I OFTEN, musing, wander back to days long since gone by,
And far-off scenes and long-lost forms arise to fancy's eye.
A group familiar now I see, who all but one are fled,—
My mother, sister Jane, myself, and dear old Uncle Ned.
I'll tell you how I see them now. First, mother in her chair
Sits knitting by the parlor fire, with anxious matron air;
My sister Jane, just nine years old, is seated at her feet,
With look demure, as if she, too, were thinking how to meet
The butcher's or the baker's bill,—though not a thought has she
Of aught beside her girlish toys; and next to her I see
Myself, a sturdy lad of twelve,—neglectful of the book
That open lies upon my knee,—my fixed admiring look
At Uncle Ned, upon the left, whose upright, martial mien,
Whose empty sleeve and gray mustache, proclaim what he has been.
My mother I had always loved; my father then was dead;
But 'twas more than love—'twas worship—I felt for Uncle Ned.
Such tales he had of battle-fields,—the victory and the rout,
The ringing cheer, the dying shriek, the loud exulting shout!
And how, forgetting age and wounds, his eye would kindle bright,
When telling of some desperate ride or close and deadly fight!
But oft I noticed, in the midst of some wild martial tale,
To which I lent attentive ear, my mother's cheek grow pale;
She sighed to see my kindled look, and feared I might be led
To follow in the wayward steps of poor old Uncle Ned.
But with all the wondrous tales he told, 'twas strange I never heard
Of his last fight, for of that day he never spoke a word.
And yet 'twas there he lost his arm, and once he e'en confessed
'Twas there he won the glittering cross he wore upon his breast.
It hung the center of a group of Glory's emblems fair,
And royal hands, he told me once, had placed the bauble there.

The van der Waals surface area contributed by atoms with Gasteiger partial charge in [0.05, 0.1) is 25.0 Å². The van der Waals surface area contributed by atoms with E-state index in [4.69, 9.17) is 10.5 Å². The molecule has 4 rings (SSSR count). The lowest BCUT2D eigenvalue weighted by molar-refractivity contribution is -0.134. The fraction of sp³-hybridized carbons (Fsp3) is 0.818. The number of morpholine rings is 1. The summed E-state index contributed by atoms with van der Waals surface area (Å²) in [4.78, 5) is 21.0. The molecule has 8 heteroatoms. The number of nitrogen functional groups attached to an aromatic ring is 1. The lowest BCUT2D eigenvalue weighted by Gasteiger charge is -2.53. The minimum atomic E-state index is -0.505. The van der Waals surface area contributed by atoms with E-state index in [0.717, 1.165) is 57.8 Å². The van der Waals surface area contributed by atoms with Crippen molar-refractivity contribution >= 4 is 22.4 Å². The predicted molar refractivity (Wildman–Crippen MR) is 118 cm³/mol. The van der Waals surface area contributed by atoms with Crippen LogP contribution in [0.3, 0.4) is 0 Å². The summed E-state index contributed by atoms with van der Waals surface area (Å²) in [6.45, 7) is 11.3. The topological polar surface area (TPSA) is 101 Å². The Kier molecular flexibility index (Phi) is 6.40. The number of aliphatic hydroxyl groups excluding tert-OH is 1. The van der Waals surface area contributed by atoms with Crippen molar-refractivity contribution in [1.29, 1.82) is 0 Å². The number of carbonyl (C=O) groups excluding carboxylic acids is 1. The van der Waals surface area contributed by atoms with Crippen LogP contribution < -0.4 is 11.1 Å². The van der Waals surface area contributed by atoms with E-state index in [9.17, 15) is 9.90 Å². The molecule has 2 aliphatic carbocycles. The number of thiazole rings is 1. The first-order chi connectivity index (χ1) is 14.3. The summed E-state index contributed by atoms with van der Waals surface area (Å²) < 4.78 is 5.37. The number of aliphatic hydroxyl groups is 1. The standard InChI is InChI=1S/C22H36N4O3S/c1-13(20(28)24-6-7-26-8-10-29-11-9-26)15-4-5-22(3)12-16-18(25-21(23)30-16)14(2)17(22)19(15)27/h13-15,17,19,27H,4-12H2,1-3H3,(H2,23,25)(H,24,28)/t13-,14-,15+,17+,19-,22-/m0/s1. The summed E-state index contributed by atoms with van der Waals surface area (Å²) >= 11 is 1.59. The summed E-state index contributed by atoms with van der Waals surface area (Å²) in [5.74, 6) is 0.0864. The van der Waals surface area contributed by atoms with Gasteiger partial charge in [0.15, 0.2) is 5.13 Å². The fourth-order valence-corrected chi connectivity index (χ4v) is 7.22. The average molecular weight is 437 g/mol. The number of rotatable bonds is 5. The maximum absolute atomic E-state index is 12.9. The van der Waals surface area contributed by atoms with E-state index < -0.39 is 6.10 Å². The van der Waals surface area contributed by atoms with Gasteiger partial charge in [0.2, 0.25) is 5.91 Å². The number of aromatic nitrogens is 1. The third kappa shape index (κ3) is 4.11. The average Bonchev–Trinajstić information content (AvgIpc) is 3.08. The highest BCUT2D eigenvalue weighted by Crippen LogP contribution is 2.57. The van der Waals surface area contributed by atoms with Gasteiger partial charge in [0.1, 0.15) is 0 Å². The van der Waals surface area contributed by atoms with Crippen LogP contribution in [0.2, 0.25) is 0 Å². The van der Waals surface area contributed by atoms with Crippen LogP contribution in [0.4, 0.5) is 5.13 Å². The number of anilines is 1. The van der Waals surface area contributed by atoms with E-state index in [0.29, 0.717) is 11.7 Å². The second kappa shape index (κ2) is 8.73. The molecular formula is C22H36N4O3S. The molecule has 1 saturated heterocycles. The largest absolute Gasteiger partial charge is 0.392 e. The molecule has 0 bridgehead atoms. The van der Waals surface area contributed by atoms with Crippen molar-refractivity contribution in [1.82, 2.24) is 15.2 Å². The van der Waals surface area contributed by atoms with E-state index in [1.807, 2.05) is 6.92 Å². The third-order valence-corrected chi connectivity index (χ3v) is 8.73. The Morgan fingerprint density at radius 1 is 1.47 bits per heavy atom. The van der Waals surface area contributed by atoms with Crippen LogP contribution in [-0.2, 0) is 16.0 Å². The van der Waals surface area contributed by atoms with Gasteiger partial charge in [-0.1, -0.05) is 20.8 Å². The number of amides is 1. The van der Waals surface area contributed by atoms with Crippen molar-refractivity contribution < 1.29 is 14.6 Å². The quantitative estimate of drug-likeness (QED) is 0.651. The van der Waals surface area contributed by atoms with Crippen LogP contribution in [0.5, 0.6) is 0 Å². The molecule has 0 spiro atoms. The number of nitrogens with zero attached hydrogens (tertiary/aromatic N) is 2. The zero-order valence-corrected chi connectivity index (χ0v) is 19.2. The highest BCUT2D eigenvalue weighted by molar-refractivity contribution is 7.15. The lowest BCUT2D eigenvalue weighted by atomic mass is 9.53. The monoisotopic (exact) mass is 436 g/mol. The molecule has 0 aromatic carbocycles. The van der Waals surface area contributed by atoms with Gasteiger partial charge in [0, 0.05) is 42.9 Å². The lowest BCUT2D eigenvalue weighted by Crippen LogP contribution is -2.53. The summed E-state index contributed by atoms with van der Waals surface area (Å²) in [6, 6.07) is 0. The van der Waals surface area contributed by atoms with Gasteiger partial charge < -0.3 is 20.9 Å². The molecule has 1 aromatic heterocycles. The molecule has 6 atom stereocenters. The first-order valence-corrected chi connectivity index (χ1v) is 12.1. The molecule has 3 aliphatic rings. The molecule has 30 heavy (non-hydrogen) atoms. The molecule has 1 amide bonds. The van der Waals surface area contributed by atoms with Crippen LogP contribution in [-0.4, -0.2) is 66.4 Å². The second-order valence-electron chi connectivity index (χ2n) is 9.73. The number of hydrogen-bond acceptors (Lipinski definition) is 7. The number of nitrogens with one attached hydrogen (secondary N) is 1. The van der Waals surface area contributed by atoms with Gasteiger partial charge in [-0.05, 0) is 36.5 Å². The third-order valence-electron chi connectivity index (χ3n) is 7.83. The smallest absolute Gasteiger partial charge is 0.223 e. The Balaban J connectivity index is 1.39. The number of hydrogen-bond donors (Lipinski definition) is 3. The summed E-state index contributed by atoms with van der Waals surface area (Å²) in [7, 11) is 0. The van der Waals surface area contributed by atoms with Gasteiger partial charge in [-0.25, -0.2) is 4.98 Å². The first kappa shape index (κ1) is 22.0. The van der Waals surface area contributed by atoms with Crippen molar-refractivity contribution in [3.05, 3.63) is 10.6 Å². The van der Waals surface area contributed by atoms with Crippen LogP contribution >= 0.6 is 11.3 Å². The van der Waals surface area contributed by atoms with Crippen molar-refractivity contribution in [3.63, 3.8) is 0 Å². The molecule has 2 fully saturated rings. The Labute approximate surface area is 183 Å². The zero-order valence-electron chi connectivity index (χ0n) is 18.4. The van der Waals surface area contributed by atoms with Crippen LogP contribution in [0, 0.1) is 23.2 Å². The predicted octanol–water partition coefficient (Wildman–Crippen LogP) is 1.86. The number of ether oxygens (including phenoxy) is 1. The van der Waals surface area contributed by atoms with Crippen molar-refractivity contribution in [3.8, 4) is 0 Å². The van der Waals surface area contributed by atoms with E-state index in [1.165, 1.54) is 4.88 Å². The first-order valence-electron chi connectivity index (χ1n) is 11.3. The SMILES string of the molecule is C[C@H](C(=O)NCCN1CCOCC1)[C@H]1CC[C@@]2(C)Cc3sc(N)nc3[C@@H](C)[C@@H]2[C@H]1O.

Each day that passed I hungered more to hear about that fight,
And oftentimes I prayed in vain. At length, one winter's night,—
The very night I speak of now,—with more than usual care
I filled his pipe, then took my stand beside my uncle's chair:
I fixed my eyes upon the Cross,—he saw my youthful plan;
And, smiling, laid the pipe aside and thus the tale began:
'Well, boy, it was in summer time, and just at morning's light
We heard the 'Boot and Saddle!' sound: the foe was then in sight,
Just winding round a distant hill and opening on the plain.
Each trooper looked with careful eye to girth and curb and rein.
We snatched a hasty breakfast,—we were old campaigners then:
That morn, of all our splendid corps, we'd scarce one hundred men;
But they were soldiers, tried and true, who'd rather die than yield:
The rest were scattered far and wide o'er many a hard fought field.
Our trumpet now rang sharply out, and at a swinging pace
We left the bivouac behind; and soon the eye could trace
The columns moving o'er the plain. Oh! ' twas a stirring sight
To see two mighty armies there preparing for the fight:
To watch the heavy masses, as, with practiced, steady wheel,
They opened out in slender lines of brightly flashing steel.
Our place was on the farther flank, behind some rising ground,
That hid the stirring scene from view; but soon a booming sound
Proclaimed the opening of the fight. Then war's loud thunder rolled,
And hurtling shells and whistling balls their deadly message told.
We hoped to have a gallant day; our hearts were all aglow;
We longed for one wild, sweeping charge, to chase the flying foe.
Our troopers marked the hours glide by, but still no orders came:
They clutched their swords, and muttered words 'twere better not to name.
For hours the loud artillery roared,—the sun was at its height,—
Still there we lay behind that hill, shut out from all the fight!
We heard the maddened charging yells, the ringing British cheers,
And all the din of glorious war kept sounding in our ears.
Our hearts with fierce impatience throbbed, we cursed the very hill
That hid the sight: the evening fell, and we were idle still.
The horses, too, were almost wild, and told with angry snort
And blazing eye their fierce desire to join the savage sport.
When lower still the sun had sunk, and with it all our hope,
A horseman, soiled with smoke and sweat, came dashing down the slope.
He bore the wished-for orders. ' At last!' our Colonel cried;
And as he read the brief dispatch his glance was filled with pride.
Then he who bore the orders, in a low, emphatic tone,
The stern, expressive sentence spoke,—'He said it must be done!'
'It shall be done!' our Colonel cried. 'Men, look to strap and girth,
We've work to do this day will prove what every man is worth;
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"Uncle Ned’s Tale: An Old Dragoon's Story" Poetry.net. STANDS4 LLC, 2020. Web. 6 Apr. 2020. <https://www.poetry.net/poem/22098/uncle-ned’s-tale:-an-old-dragoon's-story>.